Click to Skip Ad
Closing in...
Michael Moore Says Clint Eastwood Threatened To "Kill" Him 10 Years Ago, Calls 'American Sniper' A "Mess" Michael Moore Says Clint Eastwood Threatened To "Kill" Him 10 Years Ago, Calls 'American Sniper' A "Mess" Woody Allen’s Next Movie With Joaquin Phoenix & Emma Stone Titled ‘Irrational Man,’  Sony Pictures Classics Nab Rights Woody Allen’s Next Movie With Joaquin Phoenix & Emma Stone Titled ‘Irrational Man,’ Sony Pictures Classics Nab Rights Paul Thomas Anderson Says 'Edge Of Tomorrow' Is "F*cking Great," Also Loves 'Grand Budapest Hotel'  Paul Thomas Anderson Says 'Edge Of Tomorrow' Is "F*cking Great," Also Loves 'Grand Budapest Hotel' 10 Unaired TV Pilots By A-List Directors That We Want To See 10 Unaired TV Pilots By A-List Directors That We Want To See The 10 Best Films Of 2007 The 10 Best Films Of 2007 'Kick-Ass' Creator Mark Millar Says A Hit-Girl Solo Movie Was Once In The Works With 'The Raid' Director Gareth Evans 'Kick-Ass' Creator Mark Millar Says A Hit-Girl Solo Movie Was Once In The Works With 'The Raid' Director Gareth Evans Kristen Wiig, Melissa McCarthy, Kate McKinnon & Leslie Jones To Lead Paul Feig's 'Ghostbusters' Reboot Kristen Wiig, Melissa McCarthy, Kate McKinnon & Leslie Jones To Lead Paul Feig's 'Ghostbusters' Reboot 30 Films You Forgot Were Oscar Winners 30 Films You Forgot Were Oscar Winners Watch: Tom Hardy & Gary Oldman Face Off In The First Trailer For Thriller ‘Child 44’ Watch: Tom Hardy & Gary Oldman Face Off In The First Trailer For Thriller ‘Child 44’ Review: Documentary 'Night Will Fall' Is A Powerful Reminder Of The Horrors Of The Holocaust Review: Documentary 'Night Will Fall' Is A Powerful Reminder Of The Horrors Of The Holocaust Harvey Weinstein Explains What Happened With 'Grace Of Monaco,' Says He Was Right About 'Snowpiercer' Harvey Weinstein Explains What Happened With 'Grace Of Monaco,' Says He Was Right About 'Snowpiercer' Harvey Weinstein Says Quentin Tarantino Has Changed The Last Chapter Of 'The Hateful Eight' Harvey Weinstein Says Quentin Tarantino Has Changed The Last Chapter Of 'The Hateful Eight' Sundance Review: ‘Slow West’ Starring Michael Fassbender, Kodi Smit-McPhee & Ben Mendelsohn Sundance Review: ‘Slow West’ Starring Michael Fassbender, Kodi Smit-McPhee & Ben Mendelsohn Watch: 8-Minute Video Essay Argues Steve McQueen's 'Shame' Is Actually A Critique Of The Modern Metropolis Watch: 8-Minute Video Essay Argues Steve McQueen's 'Shame' Is Actually A Critique Of The Modern Metropolis Watch: The Tampon Scene From 'Fifty Shades Of Grey' You Won't See In The Movie Recreated With 'The Sims' Watch: The Tampon Scene From 'Fifty Shades Of Grey' You Won't See In The Movie Recreated With 'The Sims' "Carry Bolt Cutters Everywhere": Werner Herzog Has 24 Amazing Pieces Of Advice "Carry Bolt Cutters Everywhere": Werner Herzog Has 24 Amazing Pieces Of Advice The 25 Best Horror Films Of The 21st Century So Far The 25 Best Horror Films Of The 21st Century So Far The 20 Best TV Shows Of The 2013/2014 Season The 20 Best TV Shows Of The 2013/2014 Season From Worst To Best: Ranking The Films Of Hayao Miyazaki From Worst To Best: Ranking The Films Of Hayao Miyazaki Christopher Nolan Says His Howard Hughes Film Is Dead, But He'd Still Like To Do A Bond Film At Some Point Christopher Nolan Says His Howard Hughes Film Is Dead, But He'd Still Like To Do A Bond Film At Some Point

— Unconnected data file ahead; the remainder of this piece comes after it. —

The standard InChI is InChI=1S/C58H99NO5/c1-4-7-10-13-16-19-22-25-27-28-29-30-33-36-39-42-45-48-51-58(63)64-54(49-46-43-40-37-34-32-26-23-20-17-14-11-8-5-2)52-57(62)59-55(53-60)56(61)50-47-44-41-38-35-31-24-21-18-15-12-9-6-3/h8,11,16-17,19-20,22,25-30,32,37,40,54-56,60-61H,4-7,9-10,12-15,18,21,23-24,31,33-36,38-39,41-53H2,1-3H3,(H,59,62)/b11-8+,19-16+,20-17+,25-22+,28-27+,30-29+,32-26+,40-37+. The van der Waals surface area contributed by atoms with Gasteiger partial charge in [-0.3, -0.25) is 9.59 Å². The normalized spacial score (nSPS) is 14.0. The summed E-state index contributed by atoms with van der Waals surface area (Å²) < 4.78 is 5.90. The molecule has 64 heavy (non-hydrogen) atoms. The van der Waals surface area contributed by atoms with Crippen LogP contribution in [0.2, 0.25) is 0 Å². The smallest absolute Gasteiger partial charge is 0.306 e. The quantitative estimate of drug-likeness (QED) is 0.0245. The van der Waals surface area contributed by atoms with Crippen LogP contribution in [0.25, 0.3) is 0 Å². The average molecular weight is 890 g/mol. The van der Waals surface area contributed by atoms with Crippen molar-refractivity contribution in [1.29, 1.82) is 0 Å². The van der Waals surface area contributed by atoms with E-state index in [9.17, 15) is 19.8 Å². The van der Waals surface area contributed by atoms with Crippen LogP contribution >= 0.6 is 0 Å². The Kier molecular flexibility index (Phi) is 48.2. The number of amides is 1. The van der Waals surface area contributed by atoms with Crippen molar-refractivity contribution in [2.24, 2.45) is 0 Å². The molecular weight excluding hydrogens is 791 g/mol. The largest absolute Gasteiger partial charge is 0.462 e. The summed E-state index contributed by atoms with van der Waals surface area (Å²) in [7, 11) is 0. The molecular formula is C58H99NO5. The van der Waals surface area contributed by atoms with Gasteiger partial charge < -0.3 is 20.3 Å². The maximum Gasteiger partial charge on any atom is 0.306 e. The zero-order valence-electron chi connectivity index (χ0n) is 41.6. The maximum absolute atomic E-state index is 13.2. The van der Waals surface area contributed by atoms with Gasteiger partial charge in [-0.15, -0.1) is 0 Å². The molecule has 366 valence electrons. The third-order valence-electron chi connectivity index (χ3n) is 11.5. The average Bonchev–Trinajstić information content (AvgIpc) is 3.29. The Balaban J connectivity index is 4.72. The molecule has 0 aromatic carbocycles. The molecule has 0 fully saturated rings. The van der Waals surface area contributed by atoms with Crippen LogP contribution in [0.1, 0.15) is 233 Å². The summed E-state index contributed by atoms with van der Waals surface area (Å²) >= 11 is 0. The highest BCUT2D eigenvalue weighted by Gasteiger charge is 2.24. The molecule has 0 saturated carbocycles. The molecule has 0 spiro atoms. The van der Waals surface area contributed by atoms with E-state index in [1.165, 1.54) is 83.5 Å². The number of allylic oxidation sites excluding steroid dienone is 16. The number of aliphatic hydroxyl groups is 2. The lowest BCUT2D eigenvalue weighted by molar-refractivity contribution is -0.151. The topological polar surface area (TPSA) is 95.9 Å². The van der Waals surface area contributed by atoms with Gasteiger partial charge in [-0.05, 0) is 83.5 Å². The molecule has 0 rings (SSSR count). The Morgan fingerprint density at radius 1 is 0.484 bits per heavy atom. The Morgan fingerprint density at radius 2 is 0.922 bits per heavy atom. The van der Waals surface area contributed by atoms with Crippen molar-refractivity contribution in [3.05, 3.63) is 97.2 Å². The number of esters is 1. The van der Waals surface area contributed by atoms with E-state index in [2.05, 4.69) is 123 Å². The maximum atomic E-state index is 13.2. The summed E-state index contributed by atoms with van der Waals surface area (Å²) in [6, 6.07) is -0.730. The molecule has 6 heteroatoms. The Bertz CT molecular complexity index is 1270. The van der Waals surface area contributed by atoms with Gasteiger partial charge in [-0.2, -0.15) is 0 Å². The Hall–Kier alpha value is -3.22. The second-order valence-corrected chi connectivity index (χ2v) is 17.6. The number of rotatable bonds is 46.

Review: Filipino Thriller 'On The Job' A Familiar But Exciting Echo Of 'The Departed'

The Playlist By Gabe Toro | The Playlist September 27, 2013 at 1:06PM

The Philippines gets their own “Infernal Affairs” with “On the Job,” a propulsive new actioner. It’s not a remake of that Hong Kong hit, but it features the same cops-and-criminals conflict and stock moral ambiguity that turned that earlier film, and “The Departed,” into an ethical funhouse mirror for its protagonists. And hey, the action isn’t bad either. If you wanted a Filipino film from less-skilled filmmakers who worship at the altar of Johnny To and Michael Mann, you could do worse.
2
On The Job